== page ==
post #6 of 9
Thread Starter 
WOW!
Fast and great comments! Thank you both!
Chiller is from Arqtik.


- Reservoir...

For pure bench, the idea of insulating the reservoir is brilliant... pre-cooling a set of water to delay the warm up.
Maybe I can use one of these... I have at hand, for camping:

This bottle-parka can handle bottle/reservoir with 1 litter of coolant... and can fit easily inside the case... a 30 gallons barrel won't fit tongue.gif

Based on the same principle, the CPU block would certainly benefit also for some insulation, at least on the exposed metal surface.

For 24/7, I'm still tempted to go with no reservoir, just need to work out the bleeding.


- Pump...

Indeed, all pumps dump some bit of extra-heat into the loop, and I missed considering that when comparing these 2 pumps.
If the DDC pump dumps signifcantly less heat into the system, that is the way to go... however, the flow capability specs of the D5 @24v is more than double the DDC @12v: 18.9L/min (5 gal/min) vs 8.7 L/min (2.3 gal/min)... so much extra flow might pay off...


- TIM...

I will follow your advice and use MX-4... since is from the same manufacture of MX-2 must be quality stuff also.
post #7 of 9
Quote:
Originally Posted by Mindchi|l View Post

lol.. damn, you ninja posted as I was hitting the submit button..
biggrin.gif
Quote:
Originally Posted by Mindchi|l View Post

One thing I've been dying to try is using the new swiftech block/pump combo with a chiller. It would make that second loop a non issue
Quote:
Originally Posted by TAC TEC TIC View Post

Indeed, all pumps dump some bit of extra-heat into the loop, and I missed considering that when comparing these 2 pumps.
If the DDC pump dumps signifcantly less heat into the system, that is the way to go... however, the flow capability specs of the D5 @24v is more than double the DDC @12v: 18.9L/min (5 gal/min) vs 8.7 L/min (2.3 gal/min)... so much extra flow might pay off...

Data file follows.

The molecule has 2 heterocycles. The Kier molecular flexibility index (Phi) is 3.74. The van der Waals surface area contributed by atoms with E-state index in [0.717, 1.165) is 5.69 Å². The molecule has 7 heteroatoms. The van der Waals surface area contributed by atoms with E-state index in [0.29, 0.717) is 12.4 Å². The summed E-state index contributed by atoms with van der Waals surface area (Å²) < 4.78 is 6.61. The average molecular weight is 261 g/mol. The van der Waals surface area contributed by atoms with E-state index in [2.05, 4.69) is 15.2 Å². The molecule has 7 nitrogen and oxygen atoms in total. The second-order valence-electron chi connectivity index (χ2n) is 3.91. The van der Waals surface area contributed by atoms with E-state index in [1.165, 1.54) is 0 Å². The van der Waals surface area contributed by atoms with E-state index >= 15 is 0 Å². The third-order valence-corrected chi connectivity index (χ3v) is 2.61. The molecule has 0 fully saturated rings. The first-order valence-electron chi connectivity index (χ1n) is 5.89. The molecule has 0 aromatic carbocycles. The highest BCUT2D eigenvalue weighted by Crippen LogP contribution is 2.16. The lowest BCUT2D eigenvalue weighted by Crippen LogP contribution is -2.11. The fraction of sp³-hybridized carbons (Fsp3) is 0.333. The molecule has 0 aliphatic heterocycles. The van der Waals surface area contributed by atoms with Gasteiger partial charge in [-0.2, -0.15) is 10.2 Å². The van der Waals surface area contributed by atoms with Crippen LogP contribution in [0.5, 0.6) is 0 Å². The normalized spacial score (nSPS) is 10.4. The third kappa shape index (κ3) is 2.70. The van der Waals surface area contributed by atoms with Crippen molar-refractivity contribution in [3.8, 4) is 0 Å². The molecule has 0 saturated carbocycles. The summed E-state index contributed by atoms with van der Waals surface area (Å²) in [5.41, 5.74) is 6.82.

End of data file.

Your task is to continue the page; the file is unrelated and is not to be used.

I recommend this swiftech block/pump, too (Unless you don't like its look.)
According to Martins' test, once you reach above 1gal/min, extra flow will not have a noticeable impact. So a DDC may suffice.
Obsidian
(22 items)
 
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i7-3930K ASUS P9X79 Deluxe XFX HD 7970 Black Edition Double Dissipation Patriot Viper Xtreme Series 4x 4GB DDR3 2000 9-... 
Hard DriveHard DriveHard DriveCooling
OCZ RevoDrive3 X2 OCZ Vertex 4 WD 640GB  Swiftech 360 Radiator 
CoolingCoolingCoolingCooling
MCP 35X pump Swiftech Apogee XT waterblock Foxrena's Water Rack KOC TEC and Fan controller 
CoolingOSMonitorKeyboard
KOC 62mm TEC block Windows 7 Ultimate Dell UltraSharp IPS 27'' 2560x1440 Razor Black Widow Ultimate 
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Obsidian
(22 items)
 
CPUMotherboardGraphicsRAM
i7-3930K ASUS P9X79 Deluxe XFX HD 7970 Black Edition Double Dissipation Patriot Viper Xtreme Series 4x 4GB DDR3 2000 9-... 
Hard DriveHard DriveHard DriveCooling
OCZ RevoDrive3 X2 OCZ Vertex 4 WD 640GB  Swiftech 360 Radiator 
CoolingCoolingCoolingCooling
MCP 35X pump Swiftech Apogee XT waterblock Foxrena's Water Rack KOC TEC and Fan controller 
CoolingOSMonitorKeyboard
KOC 62mm TEC block Windows 7 Ultimate Dell UltraSharp IPS 27'' 2560x1440 Razor Black Widow Ultimate 
PowerCaseMouseAudio
Corsair AX1200i Corsair 800D Logitech G9X Logitech Z4 
  hide details  
Reply
post #8 of 9
Thread Starter 
Quote:
I recommend this swiftech block/pump, too

Thanks... lets add it to the loop, then!

A schematic:

post #9 of 9
Quote:
Originally Posted by TAC TEC TIC View Post

Thanks... lets add it to the loop, then!
A schematic:

I love your schematic.. looks awsome!!